115. ^ , M. Serrano-Ríos, ed., CRC Press, 1994.Dairy products in human health and nutritionR.M. Suskind, C.L. Lachney, J.N. Udall, Jr., "Malnutrition and the Immune Response", in:
  116. ^ Pond CM (July 2005). "Adipose tissue and the immune system". Prostaglandins, Leukotrienes, and Essential Fatty Acids 73 (1): 17–30.  
  117. ^
  118. ^ a b Taylor AL, Watson CJ, Bradley JA (October 2005). "Immunosuppressive agents in solid organ transplantation: Mechanisms of action and therapeutic efficacy". Critical Reviews in Oncology/hematology 56 (1): 23–46.  
  119. ^ Barnes PJ (March 2006). "Corticosteroids: the drugs to beat". European Journal of Pharmacology 533 (1–3): 2–14.  
  120. ^ Masri MA (July 2003). "The mosaic of immunosuppressive drugs". Molecular Immunology 39 (17–18): 1073–7.  
  121. ^ Welling GW, Weijer WJ, van der Zee R, Welling-Wester S (September 1985). "Prediction of sequential antigenic regions in proteins". FEBS Letters 188 (2): 215–8.  
  122. ^ Söllner J, Mayer B (2006). "Machine learning approaches for prediction of linear B-cell epitopes on proteins".  
  123. ^ Saha S, Bhasin M, Raghava GP (2005). "Bcipep: A database of B-cell epitopes". BMC Genomics 6: 79.  
  124. ^ Flower DR, Doytchinova IA (2002). "Immunoinformatics and the prediction of immunogenicity". Applied Bioinformatics 1 (4): 167–76.  
  125. ^ a b Finlay BB, McFadden G (February 2006). "Anti-immunology: evasion of the host immune system by bacterial and viral pathogens". Cell 124 (4): 767–82.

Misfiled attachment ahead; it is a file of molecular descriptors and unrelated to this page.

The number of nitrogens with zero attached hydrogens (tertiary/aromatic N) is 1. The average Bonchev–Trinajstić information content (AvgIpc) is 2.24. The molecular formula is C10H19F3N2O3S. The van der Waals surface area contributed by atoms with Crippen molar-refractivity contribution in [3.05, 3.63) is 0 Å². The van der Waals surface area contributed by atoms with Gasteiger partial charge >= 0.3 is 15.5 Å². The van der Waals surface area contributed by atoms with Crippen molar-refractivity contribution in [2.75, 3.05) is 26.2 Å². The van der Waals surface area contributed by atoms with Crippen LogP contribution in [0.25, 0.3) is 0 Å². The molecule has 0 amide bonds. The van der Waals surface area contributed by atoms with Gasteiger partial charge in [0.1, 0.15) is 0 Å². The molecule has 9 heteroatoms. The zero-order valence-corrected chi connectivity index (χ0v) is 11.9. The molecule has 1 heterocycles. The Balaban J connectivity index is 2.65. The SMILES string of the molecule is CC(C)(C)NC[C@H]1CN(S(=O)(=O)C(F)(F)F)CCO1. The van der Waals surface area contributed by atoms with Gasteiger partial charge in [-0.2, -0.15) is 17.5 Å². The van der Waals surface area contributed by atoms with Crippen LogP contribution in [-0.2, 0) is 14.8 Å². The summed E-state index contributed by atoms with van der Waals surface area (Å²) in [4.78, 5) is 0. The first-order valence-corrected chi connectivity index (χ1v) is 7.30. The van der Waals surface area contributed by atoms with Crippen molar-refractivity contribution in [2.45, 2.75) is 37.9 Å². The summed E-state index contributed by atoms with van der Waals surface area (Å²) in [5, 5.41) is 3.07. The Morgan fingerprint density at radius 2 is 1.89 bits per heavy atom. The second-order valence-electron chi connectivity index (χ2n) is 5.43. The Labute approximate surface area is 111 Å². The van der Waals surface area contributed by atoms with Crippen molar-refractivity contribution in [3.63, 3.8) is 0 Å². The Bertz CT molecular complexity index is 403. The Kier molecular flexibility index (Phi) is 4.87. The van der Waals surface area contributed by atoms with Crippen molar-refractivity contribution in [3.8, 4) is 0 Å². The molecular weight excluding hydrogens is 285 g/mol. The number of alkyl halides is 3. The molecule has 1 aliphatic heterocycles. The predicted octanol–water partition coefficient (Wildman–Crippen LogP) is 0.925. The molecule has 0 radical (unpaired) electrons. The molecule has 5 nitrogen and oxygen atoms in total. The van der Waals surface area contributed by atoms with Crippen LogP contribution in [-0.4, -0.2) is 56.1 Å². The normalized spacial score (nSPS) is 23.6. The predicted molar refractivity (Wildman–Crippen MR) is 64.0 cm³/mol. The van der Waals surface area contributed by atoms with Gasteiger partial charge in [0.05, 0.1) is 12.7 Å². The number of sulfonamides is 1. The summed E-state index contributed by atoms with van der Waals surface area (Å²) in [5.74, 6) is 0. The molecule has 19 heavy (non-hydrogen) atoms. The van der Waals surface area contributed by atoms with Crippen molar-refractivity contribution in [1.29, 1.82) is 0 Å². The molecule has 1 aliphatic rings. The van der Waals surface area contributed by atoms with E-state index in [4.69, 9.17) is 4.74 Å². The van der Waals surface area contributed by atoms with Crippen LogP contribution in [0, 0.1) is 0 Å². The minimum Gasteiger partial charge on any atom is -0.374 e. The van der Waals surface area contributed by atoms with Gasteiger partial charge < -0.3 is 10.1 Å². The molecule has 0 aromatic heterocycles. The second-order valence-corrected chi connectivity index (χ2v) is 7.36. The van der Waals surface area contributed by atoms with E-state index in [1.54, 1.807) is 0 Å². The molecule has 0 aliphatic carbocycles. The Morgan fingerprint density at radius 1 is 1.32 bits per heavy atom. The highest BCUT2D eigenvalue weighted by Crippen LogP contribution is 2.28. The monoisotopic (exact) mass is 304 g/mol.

126. ^ Cianciotto NP (December 2005). "Type II secretion: a protein secretion system for all seasons". Trends in Microbiology 13 (12): 581–8.  
  127. ^ Winstanley C, Hart CA (February 2001). "Type III secretion systems and pathogenicity islands". J. Med. Microbiol. 50 (2): 116–26.  
  128. ^ Finlay BB, Falkow S (June 1997). "Common themes in microbial pathogenicity revisited". Microbiol. Mol. Biol. Rev. 61 (2): 136–69.  
  129. ^ Kobayashi H (2005). "Airway biofilms: implications for pathogenesis and therapy of respiratory tract infections". Treatments in Respiratory Medicine 4 (4): 241–53.  
  130. ^ Housden NG, Harrison S, Roberts SE, et al. (June 2003). "Immunoglobulin-binding domains: Protein L from Peptostreptococcus magnus". Biochemical Society Transactions 31 (Pt 3): 716–8.  
  131. ^ Burton DR, Stanfield RL, Wilson IA (October 2005). "Antibody vs. HIV in a clash of evolutionary titans". Proceedings of the National Academy of Sciences of the United States of America 102 (42): 14943–8.  
  132. ^ Taylor JE, Rudenko G (November 2006). "Switching trypanosome coats: what's in the wardrobe?". Trends in Genetics 22 (11): 614–20.  
  133. ^ Cantin R, Méthot S, Tremblay MJ (June 2005). "Plunder and Stowaways: Incorporation of Cellular Proteins by Enveloped Viruses". Journal of Virology 79 (11): 6577–87.  

References

See also

The mechanisms used to evade the adaptive immune system are more complicated. The simplest approach is to rapidly change non-essential epitopes (amino acids and/or sugars) on the surface of the pathogen, while keeping essential epitopes concealed. This is called antigenic variation. An example is HIV, which mutates rapidly, so the proteins on its viral envelope that are essential for entry into its host target cell are constantly changing. These frequent changes in antigens may explain the failures of vaccines directed at this virus.[131] The parasite Trypanosoma brucei uses a similar strategy, constantly switching one type of surface protein for another, allowing it to stay one step ahead of the antibody response.[132] Masking antigens with host molecules is another common strategy for avoiding detection by the immune system. In HIV, the envelope that covers the virion is formed from the outermost membrane of the host cell; such "self-cloaked" viruses make it difficult for the immune system to identify them as "non-self" structures.[133]